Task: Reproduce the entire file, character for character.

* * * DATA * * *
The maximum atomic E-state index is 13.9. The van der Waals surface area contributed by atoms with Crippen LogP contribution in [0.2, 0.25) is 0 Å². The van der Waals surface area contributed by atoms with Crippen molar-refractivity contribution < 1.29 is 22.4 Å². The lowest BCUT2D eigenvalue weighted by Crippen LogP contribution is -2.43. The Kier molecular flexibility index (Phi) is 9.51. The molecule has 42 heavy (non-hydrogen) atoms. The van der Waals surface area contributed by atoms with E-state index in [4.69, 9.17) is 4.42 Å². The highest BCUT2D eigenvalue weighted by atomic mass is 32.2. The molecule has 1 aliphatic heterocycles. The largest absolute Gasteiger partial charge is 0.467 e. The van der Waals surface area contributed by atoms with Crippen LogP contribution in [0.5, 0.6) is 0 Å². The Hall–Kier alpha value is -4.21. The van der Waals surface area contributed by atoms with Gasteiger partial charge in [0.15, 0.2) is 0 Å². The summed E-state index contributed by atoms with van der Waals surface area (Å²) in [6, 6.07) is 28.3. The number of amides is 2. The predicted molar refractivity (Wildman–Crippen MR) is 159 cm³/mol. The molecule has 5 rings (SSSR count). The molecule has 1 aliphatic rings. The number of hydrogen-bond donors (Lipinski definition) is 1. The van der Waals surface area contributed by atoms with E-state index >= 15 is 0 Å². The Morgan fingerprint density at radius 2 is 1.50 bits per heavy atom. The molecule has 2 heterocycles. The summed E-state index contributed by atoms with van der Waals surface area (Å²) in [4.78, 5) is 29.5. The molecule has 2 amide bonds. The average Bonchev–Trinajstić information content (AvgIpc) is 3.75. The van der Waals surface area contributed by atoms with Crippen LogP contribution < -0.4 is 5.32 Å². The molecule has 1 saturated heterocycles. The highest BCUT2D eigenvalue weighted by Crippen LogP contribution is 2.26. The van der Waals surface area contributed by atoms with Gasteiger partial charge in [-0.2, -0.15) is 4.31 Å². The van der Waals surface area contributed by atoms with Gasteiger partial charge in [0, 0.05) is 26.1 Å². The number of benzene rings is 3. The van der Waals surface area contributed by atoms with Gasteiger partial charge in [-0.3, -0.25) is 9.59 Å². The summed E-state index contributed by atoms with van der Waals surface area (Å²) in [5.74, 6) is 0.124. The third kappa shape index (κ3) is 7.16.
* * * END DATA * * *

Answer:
The maximum atomic E-state index is 13.9. The van der Waals surface area contributed by atoms with Crippen LogP contribution in [0.2, 0.25) is 0 Å². The van der Waals surface area contributed by atoms with Crippen molar-refractivity contribution < 1.29 is 22.4 Å². The lowest BCUT2D eigenvalue weighted by Crippen LogP contribution is -2.43. The Kier molecular flexibility index (Phi) is 9.51. The molecule has 42 heavy (non-hydrogen) atoms. The van der Waals surface area contributed by atoms with E-state index in [4.69, 9.17) is 4.42 Å². The highest BCUT2D eigenvalue weighted by atomic mass is 32.2. The molecule has 1 aliphatic heterocycles. The largest absolute Gasteiger partial charge is 0.467 e. The van der Waals surface area contributed by atoms with Crippen LogP contribution in [0.5, 0.6) is 0 Å². The Hall–Kier alpha value is -4.21. The van der Waals surface area contributed by atoms with Gasteiger partial charge in [0.15, 0.2) is 0 Å². The summed E-state index contributed by atoms with van der Waals surface area (Å²) in [6, 6.07) is 28.3. The number of amides is 2. The predicted molar refractivity (Wildman–Crippen MR) is 159 cm³/mol. The molecule has 5 rings (SSSR count). The molecule has 1 aliphatic rings. The number of hydrogen-bond donors (Lipinski definition) is 1. The van der Waals surface area contributed by atoms with E-state index >= 15 is 0 Å². The Morgan fingerprint density at radius 2 is 1.50 bits per heavy atom. The molecule has 2 heterocycles. The summed E-state index contributed by atoms with van der Waals surface area (Å²) in [4.78, 5) is 29.5. The molecule has 2 amide bonds. The average Bonchev–Trinajstić information content (AvgIpc) is 3.75. The van der Waals surface area contributed by atoms with Crippen LogP contribution < -0.4 is 5.32 Å². The molecule has 1 saturated heterocycles. The highest BCUT2D eigenvalue weighted by Crippen LogP contribution is 2.26. The van der Waals surface area contributed by atoms with Gasteiger partial charge in [-0.2, -0.15) is 4.31 Å². The van der Waals surface area contributed by atoms with Gasteiger partial charge in [0, 0.05) is 26.1 Å². The number of benzene rings is 3. The van der Waals surface area contributed by atoms with Gasteiger partial charge in [-0.3, -0.25) is 9.59 Å². The summed E-state index contributed by atoms with van der Waals surface area (Å²) in [5.74, 6) is 0.124. The third kappa shape index (κ3) is 7.16.